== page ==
Ethanol is difficult to burn. So we'll just make advance the timing, making the burning to occur earlier, so the fuel will have enough time to burn. This is very delicate work. And we didn't manage to really complete it due to the lack of time. But it was a good try after all.

5. Modifying the piston
If you've seen how the engine works in the animated gif before, you'll notice the valve is constantly moving up and down. Since we've cut the Block to reduce the overall volume, the piston will now knock against the valve when the valve is open, due to shorter distance. That's dangerous. The way to avoid knocking will be to cut the piston as well. And frankly, this is totally PRECISE ENGINEERING. We're working on 0.1mm scale, because the piston is only 2mm thick and if you punch through it... BYE BYE!! Total salute to EDMAN and REZA for completing this task!!

Punched 2 holes on the surface of the piston. Drawn using CATIA.

That should be most about engine modifications. Thank god we have PEDO on the team!! I'm doing all the calculations stuff, while he's the one directing the mechanical stuff. He knows so much about motorcycle that he did take out the whole engine, disassemble it into gears and screws, then put it back together again!! Without him and of course the Mechanical Team, my theory is just theory. He's not an Engineering Student though. Maybe he was a MAT REMPIT??

After that, you'll need to determine the performance of the car, so to calculate the km/L petrol. It's a bit complicated. It's related to writing out force balances, then solve the ODE individually while trying to maintain most of the parameters in the equations, so that we can find the constants based on test result and adjust the parameters to suit the situation. Physics students might find this simple, but I took nearly 3 days to derive it because I've never learn it before.

Mainly, the technique we use in the race, which most teams applied is called "Burn and Cruise". The vehicle starts from zero speed, then accelerates up to maybe 50km/h. That's the "burn" part because the engine is running. Then the engine is shut down so that the car can "cruise". When the car reaches a minimum speed, say 30km/h, the engine is turned on again. The cycle is repeated. This saves fuel.... a lot!

The derivations I did are here. While the discussions on various parameters are here. In short, I've derived the following equation to be used. I might not be correct, but that's the best after I tried. Anyway, my calculations says that we'll do at least 170km/L petrol. During the competition, our best was 190km/L. That's close enough~!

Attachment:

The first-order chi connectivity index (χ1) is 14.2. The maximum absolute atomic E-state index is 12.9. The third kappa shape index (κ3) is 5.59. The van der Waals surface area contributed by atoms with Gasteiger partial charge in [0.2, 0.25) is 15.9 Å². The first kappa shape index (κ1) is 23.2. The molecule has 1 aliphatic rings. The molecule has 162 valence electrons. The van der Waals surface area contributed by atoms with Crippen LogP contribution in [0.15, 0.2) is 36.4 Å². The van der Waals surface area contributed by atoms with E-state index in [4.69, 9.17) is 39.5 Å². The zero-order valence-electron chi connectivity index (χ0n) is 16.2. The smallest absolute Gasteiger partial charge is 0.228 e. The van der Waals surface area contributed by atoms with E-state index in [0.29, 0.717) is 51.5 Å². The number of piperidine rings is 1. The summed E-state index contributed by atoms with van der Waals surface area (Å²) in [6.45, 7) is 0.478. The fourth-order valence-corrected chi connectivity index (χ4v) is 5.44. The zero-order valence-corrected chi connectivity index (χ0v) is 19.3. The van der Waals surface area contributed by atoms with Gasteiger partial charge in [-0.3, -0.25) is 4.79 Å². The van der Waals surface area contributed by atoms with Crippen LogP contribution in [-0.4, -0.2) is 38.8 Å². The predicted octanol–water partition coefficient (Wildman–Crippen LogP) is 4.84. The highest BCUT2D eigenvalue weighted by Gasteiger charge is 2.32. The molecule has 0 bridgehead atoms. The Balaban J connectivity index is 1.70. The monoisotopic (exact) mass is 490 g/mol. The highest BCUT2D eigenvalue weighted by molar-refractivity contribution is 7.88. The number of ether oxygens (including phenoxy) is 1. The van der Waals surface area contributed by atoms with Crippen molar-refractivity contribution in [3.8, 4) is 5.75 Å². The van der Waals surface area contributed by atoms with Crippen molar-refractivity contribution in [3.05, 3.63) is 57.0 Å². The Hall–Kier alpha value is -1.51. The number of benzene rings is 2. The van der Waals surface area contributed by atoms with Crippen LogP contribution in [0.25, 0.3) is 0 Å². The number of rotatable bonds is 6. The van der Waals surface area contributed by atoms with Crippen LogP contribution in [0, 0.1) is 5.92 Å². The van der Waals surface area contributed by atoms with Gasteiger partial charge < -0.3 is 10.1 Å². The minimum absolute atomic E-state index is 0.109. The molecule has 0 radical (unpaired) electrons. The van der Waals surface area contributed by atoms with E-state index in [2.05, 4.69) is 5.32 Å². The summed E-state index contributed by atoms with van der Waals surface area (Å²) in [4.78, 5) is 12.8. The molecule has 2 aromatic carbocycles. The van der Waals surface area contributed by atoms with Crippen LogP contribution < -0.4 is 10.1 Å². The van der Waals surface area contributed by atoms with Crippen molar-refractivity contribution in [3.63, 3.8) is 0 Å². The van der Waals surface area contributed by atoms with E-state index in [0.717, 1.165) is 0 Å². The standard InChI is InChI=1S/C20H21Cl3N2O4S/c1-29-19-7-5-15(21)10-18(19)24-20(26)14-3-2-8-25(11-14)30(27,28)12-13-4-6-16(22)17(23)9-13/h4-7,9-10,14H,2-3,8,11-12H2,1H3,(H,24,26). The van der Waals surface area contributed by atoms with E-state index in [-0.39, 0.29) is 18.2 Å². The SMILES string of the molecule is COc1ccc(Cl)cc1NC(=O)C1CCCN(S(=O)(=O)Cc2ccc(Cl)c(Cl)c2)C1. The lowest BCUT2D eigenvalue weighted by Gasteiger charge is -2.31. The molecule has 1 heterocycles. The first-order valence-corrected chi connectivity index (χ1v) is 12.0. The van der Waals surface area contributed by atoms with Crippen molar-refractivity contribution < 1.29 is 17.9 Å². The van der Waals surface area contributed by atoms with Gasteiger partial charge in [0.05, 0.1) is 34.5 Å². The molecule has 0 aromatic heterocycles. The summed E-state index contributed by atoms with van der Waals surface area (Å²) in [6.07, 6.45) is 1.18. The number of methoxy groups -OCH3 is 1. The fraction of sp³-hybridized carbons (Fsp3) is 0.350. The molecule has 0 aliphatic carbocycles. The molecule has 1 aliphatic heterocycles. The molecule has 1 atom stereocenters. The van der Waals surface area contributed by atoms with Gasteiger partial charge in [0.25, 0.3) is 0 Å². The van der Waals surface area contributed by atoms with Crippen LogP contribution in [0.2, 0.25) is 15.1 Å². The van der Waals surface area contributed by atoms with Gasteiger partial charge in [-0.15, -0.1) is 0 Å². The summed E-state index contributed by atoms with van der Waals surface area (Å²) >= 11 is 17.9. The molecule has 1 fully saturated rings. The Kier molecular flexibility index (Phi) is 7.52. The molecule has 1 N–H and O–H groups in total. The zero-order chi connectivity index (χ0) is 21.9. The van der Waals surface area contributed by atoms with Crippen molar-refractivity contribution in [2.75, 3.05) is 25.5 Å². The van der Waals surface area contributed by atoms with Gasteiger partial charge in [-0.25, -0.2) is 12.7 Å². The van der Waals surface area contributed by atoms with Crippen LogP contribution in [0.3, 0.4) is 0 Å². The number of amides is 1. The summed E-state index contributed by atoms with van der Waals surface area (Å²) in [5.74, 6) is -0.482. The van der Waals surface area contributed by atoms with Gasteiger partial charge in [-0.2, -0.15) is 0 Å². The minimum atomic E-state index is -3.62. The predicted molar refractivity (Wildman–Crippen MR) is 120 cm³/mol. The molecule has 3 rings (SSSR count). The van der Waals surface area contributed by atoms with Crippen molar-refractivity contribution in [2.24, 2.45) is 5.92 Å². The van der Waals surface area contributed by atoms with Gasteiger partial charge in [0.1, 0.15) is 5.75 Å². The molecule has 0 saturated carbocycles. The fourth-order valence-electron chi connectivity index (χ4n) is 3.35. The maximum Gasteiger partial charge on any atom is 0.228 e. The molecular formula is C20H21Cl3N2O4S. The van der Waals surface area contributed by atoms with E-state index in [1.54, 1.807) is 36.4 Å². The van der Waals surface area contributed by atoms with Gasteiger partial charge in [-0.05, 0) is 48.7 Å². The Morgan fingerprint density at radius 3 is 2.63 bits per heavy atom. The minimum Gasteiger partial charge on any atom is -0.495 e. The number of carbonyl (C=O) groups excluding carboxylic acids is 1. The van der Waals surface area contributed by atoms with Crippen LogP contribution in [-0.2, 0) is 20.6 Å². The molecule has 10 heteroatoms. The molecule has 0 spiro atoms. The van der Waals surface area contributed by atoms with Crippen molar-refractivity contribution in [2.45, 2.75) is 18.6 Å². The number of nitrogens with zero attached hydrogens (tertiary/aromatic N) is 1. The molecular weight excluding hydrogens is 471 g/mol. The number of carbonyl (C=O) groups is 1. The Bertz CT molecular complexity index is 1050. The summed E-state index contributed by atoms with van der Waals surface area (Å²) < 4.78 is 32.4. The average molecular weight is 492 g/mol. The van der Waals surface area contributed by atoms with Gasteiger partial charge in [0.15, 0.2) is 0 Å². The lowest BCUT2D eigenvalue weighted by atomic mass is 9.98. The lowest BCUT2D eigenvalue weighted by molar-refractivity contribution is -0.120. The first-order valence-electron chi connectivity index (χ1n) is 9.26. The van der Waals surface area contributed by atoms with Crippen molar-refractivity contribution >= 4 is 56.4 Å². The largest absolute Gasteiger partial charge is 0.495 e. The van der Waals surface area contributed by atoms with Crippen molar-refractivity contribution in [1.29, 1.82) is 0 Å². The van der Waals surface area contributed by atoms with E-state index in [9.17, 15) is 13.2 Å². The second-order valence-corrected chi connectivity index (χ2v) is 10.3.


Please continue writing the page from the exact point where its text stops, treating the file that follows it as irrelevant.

Haha! It's getting more technical?? Anyway, ABDUL and I tried to include an automated system for such "Burn and Cruise" process. The system will detect the vehicle speed and will turn the engine on and off automatically. We've managed to complete the circuit, wiring and programming, however it was not used at all in the end, because the time is not enough for us to install it. Well, nothing is lost, I've learned a lot on Electronic Engineering and C language at least.

Arduino Uno

Yeap, we used the board above, the Arduino Uno. It's basically a programmable board, with input and output. The circuit that I've designed is the one below.

~Image generated using Fritzig~

The code I've written for this circuit is available here. Just download and open it with notepad++ or something. It has basically a Hall Effect sensor to detect the speed of the vehicle, 2 relays to on and off the engine and some signals inputs and outputs.

It's kinda sad that we didn't get the chance to install it after completion. But it's ok, since I've learned something. Special thanks to SECK HOUNG and YIK SHAN for giving me guidance on the circuit and the coding.

Enough said on the technical part, we shall proceed to the next blog on the EVENT!!! If you're interested in the calculations or other technical stuff, feel free to comment here!! I'll try my best to answer.

Definitely, this event has enabled me to know a bunch of experts from the Mechanical Engineering!! They taught me a lot and I'm so glad I joined this!! It's a chance for me to apply what I've learned to reality, instead on pens and papers.

If you ever get the chance to join this competition, DON'T EVER MISS IT!!!

No comments: